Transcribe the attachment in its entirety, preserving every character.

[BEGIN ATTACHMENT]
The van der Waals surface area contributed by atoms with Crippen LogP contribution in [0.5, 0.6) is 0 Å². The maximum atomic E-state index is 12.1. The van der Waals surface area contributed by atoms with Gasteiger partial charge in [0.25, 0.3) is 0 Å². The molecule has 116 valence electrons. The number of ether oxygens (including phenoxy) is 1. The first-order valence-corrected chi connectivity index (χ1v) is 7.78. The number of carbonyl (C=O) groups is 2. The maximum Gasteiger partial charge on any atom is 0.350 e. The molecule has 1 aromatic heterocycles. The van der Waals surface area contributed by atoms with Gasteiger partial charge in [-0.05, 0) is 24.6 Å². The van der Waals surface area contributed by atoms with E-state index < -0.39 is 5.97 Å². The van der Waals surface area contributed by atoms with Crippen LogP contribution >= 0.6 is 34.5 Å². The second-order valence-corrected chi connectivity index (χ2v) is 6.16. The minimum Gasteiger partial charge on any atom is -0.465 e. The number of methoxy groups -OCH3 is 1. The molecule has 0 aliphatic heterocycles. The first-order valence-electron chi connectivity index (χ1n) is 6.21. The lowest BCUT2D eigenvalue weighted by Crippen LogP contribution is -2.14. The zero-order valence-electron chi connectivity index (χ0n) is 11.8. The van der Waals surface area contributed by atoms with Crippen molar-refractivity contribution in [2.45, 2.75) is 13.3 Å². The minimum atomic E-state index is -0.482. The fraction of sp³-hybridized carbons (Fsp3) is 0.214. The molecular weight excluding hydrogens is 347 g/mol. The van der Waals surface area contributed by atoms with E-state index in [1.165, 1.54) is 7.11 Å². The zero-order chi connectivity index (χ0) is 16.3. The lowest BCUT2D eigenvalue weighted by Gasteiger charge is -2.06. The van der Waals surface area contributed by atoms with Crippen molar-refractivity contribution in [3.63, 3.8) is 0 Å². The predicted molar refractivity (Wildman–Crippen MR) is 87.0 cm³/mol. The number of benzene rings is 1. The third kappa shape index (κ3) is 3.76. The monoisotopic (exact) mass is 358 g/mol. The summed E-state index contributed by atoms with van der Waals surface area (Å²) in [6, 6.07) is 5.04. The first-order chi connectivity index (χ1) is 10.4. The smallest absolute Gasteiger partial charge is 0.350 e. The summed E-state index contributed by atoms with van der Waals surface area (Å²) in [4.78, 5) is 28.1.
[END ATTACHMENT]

The van der Waals surface area contributed by atoms with Crippen LogP contribution in [0.5, 0.6) is 0 Å². The maximum atomic E-state index is 12.1. The van der Waals surface area contributed by atoms with Gasteiger partial charge in [0.25, 0.3) is 0 Å². The molecule has 116 valence electrons. The number of ether oxygens (including phenoxy) is 1. The first-order valence-corrected chi connectivity index (χ1v) is 7.78. The number of carbonyl (C=O) groups is 2. The maximum Gasteiger partial charge on any atom is 0.350 e. The molecule has 1 aromatic heterocycles. The van der Waals surface area contributed by atoms with Gasteiger partial charge in [-0.05, 0) is 24.6 Å². The van der Waals surface area contributed by atoms with E-state index < -0.39 is 5.97 Å². The van der Waals surface area contributed by atoms with Crippen LogP contribution >= 0.6 is 34.5 Å². The second-order valence-corrected chi connectivity index (χ2v) is 6.16. The minimum Gasteiger partial charge on any atom is -0.465 e. The number of methoxy groups -OCH3 is 1. The molecule has 0 aliphatic heterocycles. The first-order valence-electron chi connectivity index (χ1n) is 6.21. The lowest BCUT2D eigenvalue weighted by Crippen LogP contribution is -2.14. The zero-order valence-electron chi connectivity index (χ0n) is 11.8. The van der Waals surface area contributed by atoms with Crippen molar-refractivity contribution in [2.45, 2.75) is 13.3 Å². The minimum atomic E-state index is -0.482. The fraction of sp³-hybridized carbons (Fsp3) is 0.214. The molecular weight excluding hydrogens is 347 g/mol. The van der Waals surface area contributed by atoms with E-state index in [1.165, 1.54) is 7.11 Å². The zero-order chi connectivity index (χ0) is 16.3. The lowest BCUT2D eigenvalue weighted by Gasteiger charge is -2.06. The van der Waals surface area contributed by atoms with Crippen molar-refractivity contribution in [3.63, 3.8) is 0 Å². The predicted molar refractivity (Wildman–Crippen MR) is 87.0 cm³/mol. The number of benzene rings is 1. The third kappa shape index (κ3) is 3.76. The monoisotopic (exact) mass is 358 g/mol. The summed E-state index contributed by atoms with van der Waals surface area (Å²) in [6, 6.07) is 5.04. The first-order chi connectivity index (χ1) is 10.4. The smallest absolute Gasteiger partial charge is 0.350 e. The summed E-state index contributed by atoms with van der Waals surface area (Å²) in [4.78, 5) is 28.1.